If looks could kill, I would not have made it out of that conference room. Facing eight frustrated and emotionally exhausted middle school teachers as a first year school psychologist summoned to assist with Jodi, a seventh grade student they were describing as having a penchant for disrespect, condescension, and a lack of regard for the feelings of his peers and teachers, I uttered four dangerous words: “Could he be gifted?”
Leading into the meeting, I had consulted on several occasions with the eight respected colleagues of mine who had no idea of the disdain they would later feel for your humble narrator. Their descriptions of Jodi were perfectly in line with what I observed of the student in the classroom. Jodi would sit in the back of the classroom, feet up on the desk in front of him, gigantic unpacked book bag on the floor to his right, his desktop empty except for when he would occasionally rest his elbows to support the science fiction book his head was perpetually buried in. Classmates would try to engage him and get snide pithy sarcastic responses or silence in return. Teachers received much of the same treatment, with the occasional, “You don’t know what the hell you’re talking about,” comment from Jodi.
Work production was zero. Literally not a name on a paper most days. The previous few years had shown a steady stream of mediocre grades, with scores of mostly C and D, but by grade seven, Jodi was a straight F student. He had about a dozen discipline referrals for the school year with six days of out of school suspension for defiance. He was essentially working his way towards an expulsion for insubordination and his teachers, while at their collective wits’ ends, needed to know: “What is wrong with this kid?” There was a genuine feeling that this child may have an emotional disability and maybe the school psychologist could get Jodi the help he needs rather than have him expelled and jettisoned to the “alternative school.”
Fast forward to the seventh grade teachers’ meeting with the school psychologist. The reaction to my assertion that Jodi might be gifted ranged from disbelieving laughter with head shaking to silent eye rolling that said, “We’re on our own here,” to the red faced rage of a teacher I’ll call Ms. Fierce who taught me a few words that in my youth I could never have imagined teachers actually saying out loud. Their skepticism was understandable. Much of their experience with gifted children in their classrooms was students with straight A grades, creative and motivated children showing off their brilliance on a daily basis. Somehow Jodi’s Fs and lack of production both verbally and on paper didn’t quite fit that common idea of a child who is gifted, nor did his unacceptable behaviors. “Let me test him to rule it out,” I pleaded. “I’ll get it done ASAP, and if nothing else, I’ll see what I can figure out from working with him and we’ll go from there.” The team gave me less than their blessing, but agreed to let me explore my theory. I imagine the conversations that followed as they walked back to their classrooms might have alluded to the “new psych” being crazy or clueless or both.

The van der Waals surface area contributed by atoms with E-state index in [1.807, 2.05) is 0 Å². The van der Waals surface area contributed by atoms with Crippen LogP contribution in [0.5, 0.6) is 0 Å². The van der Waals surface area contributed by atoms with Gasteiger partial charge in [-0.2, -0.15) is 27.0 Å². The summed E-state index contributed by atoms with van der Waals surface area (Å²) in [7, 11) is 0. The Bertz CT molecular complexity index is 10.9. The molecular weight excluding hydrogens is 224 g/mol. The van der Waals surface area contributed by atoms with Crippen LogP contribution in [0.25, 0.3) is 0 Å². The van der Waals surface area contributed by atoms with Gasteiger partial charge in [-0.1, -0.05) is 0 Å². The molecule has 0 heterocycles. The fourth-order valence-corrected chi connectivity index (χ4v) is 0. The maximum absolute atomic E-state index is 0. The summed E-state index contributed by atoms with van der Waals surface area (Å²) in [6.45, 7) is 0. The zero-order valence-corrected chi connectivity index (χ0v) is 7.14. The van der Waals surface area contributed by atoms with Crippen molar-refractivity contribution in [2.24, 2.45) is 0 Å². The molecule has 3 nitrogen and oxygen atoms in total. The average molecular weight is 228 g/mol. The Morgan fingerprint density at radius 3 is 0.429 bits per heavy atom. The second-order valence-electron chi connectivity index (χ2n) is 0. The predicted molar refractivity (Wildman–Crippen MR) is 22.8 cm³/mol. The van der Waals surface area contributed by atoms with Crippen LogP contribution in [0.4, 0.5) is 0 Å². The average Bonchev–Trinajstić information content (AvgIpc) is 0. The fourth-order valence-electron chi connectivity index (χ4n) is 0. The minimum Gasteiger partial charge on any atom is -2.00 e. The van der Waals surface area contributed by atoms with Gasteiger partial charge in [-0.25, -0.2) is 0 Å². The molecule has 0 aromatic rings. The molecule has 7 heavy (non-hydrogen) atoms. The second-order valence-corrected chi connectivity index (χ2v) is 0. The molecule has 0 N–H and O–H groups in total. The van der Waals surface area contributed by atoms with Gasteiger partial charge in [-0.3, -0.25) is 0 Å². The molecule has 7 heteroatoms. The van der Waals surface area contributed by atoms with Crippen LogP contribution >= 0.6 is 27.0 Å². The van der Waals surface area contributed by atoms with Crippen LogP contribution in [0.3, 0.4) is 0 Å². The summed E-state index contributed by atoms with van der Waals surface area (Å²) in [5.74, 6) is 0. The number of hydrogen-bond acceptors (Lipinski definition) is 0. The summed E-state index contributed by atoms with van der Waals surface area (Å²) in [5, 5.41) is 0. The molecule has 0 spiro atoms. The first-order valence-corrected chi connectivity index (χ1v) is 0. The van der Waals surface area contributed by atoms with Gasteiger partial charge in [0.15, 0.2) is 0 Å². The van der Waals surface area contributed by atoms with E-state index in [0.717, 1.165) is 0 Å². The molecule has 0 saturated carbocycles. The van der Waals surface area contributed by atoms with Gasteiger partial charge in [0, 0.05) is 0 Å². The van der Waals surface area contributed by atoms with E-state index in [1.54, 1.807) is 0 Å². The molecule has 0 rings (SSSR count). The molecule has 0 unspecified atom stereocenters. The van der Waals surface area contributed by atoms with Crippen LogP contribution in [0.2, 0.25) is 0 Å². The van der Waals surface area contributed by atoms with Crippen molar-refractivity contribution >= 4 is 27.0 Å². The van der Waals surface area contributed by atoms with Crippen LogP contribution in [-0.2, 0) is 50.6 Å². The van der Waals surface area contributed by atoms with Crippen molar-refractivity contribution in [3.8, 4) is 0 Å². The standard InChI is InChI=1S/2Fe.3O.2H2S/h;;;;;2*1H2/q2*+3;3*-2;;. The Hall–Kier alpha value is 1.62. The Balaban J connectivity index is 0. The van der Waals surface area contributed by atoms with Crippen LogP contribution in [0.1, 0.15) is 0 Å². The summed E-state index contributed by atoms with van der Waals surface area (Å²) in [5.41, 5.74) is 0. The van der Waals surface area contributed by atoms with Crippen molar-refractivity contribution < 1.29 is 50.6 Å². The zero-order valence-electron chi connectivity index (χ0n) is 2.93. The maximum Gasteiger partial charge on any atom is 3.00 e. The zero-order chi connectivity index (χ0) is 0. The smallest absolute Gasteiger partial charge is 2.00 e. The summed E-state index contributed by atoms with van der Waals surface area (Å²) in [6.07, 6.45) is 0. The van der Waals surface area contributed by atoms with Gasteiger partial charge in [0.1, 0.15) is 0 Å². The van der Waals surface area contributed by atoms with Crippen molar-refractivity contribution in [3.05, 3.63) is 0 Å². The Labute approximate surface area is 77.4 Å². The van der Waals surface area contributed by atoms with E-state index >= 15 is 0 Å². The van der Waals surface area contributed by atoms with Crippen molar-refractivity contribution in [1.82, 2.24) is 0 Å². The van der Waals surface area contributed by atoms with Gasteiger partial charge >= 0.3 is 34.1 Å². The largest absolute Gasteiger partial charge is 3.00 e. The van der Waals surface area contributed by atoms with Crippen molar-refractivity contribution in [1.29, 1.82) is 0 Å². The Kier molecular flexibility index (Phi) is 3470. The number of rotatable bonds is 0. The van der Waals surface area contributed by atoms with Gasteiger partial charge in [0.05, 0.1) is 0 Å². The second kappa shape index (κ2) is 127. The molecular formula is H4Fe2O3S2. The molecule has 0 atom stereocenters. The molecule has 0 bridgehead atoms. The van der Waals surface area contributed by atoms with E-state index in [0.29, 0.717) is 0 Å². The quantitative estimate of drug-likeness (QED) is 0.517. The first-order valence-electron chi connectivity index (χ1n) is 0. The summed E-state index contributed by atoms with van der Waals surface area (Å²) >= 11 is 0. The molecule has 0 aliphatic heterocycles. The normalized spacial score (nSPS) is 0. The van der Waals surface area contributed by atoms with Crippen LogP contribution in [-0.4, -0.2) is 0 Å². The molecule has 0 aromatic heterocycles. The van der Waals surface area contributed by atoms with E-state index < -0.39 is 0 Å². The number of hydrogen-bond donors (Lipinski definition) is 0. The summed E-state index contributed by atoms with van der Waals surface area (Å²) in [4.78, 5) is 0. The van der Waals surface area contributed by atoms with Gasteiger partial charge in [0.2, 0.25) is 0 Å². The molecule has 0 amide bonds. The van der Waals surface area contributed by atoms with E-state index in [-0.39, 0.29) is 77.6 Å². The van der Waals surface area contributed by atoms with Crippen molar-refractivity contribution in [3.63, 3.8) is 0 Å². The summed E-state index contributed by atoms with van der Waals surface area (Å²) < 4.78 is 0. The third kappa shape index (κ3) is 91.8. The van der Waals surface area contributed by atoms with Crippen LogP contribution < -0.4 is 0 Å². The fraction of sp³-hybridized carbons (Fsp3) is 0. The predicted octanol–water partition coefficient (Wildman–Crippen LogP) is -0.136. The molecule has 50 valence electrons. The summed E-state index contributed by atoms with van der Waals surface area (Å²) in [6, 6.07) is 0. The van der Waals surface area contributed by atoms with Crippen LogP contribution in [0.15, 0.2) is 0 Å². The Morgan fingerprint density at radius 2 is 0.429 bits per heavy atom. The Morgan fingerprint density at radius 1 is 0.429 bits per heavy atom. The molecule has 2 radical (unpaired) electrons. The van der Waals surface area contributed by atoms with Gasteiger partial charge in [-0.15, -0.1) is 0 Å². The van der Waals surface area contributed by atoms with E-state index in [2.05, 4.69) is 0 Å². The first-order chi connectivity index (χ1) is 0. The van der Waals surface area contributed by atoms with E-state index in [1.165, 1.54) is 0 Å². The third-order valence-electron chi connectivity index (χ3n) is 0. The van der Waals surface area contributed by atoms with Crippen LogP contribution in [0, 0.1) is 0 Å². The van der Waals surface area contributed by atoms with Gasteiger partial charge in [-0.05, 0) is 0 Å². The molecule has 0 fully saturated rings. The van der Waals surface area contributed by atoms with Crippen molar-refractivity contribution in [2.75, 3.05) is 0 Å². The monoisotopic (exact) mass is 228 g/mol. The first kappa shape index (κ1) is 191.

Consent was obtained from Jodi’s parents, who were sweet and involved folks who were as concerned and frustrated as the child’s teachers. Evaluating Jodi was a fascinating experience. It was obvious from our first few minutes together that he was brilliant. He spoke with an expansive vocabulary forming beautifully eloquent sentences. As rapport was built, Jodi relished in the opportunity to discuss his passion for astrophysics and the latest Stephen Hawking book about black holes, gravitational wave detectors, and various other topics not included in my grad school curriculum. Working through the activities on our WISC-IV IQ test, Jodi continued to impress with an amazing memory, super quick mental processing, an uncanny ability to decode just about any visual pattern you set before him, and of course, those remarkable verbal skills.
When all was said and done, Jodi’s full IQ was an astronomical 156! To put that in perspective (pardon the forthcoming statistical-babble), most of the population has an IQ somewhere between 90 and 109, which is average; 100 is the perfectly average IQ score. The proverbial “gifted” student is two standard deviations (stay with me…) above that 100, which is an IQ of 130. Only 2% of the population is at that level of intelligence. So with Jodi’s IQ of 156, he is nearly two standard deviations above what is considered gifted. In summation, Jodi was much smarter than the smartest of the smart! Imagine the difficulty in relating to peers when you are that far beyond 99.9% of them intellectually. Entering my 15th year in education, my 9th as a school psychologist, Jodi’s IQ remains the highest score I have administered.
Obviously, Jodi’s testing results qualified him for the gifted program. It was determined that he would go to a school that had a full-time gifted curriculum. If this were fiction, I might tell you that Jodi went on to be a straight A student. Truth is, he went on to be a B and C student whose brilliance will always make him a little quirky. I have encountered his parents several times over the years, and while they say Jodi’s improved grades are wonderful, gaining friends who actually “get” him and maintaining relationships with other gifted kids in his program has been the greatest result of his identification. And so, one of my favorite stories to share from my career thus far has a moral: that naughty kid might just be gifted.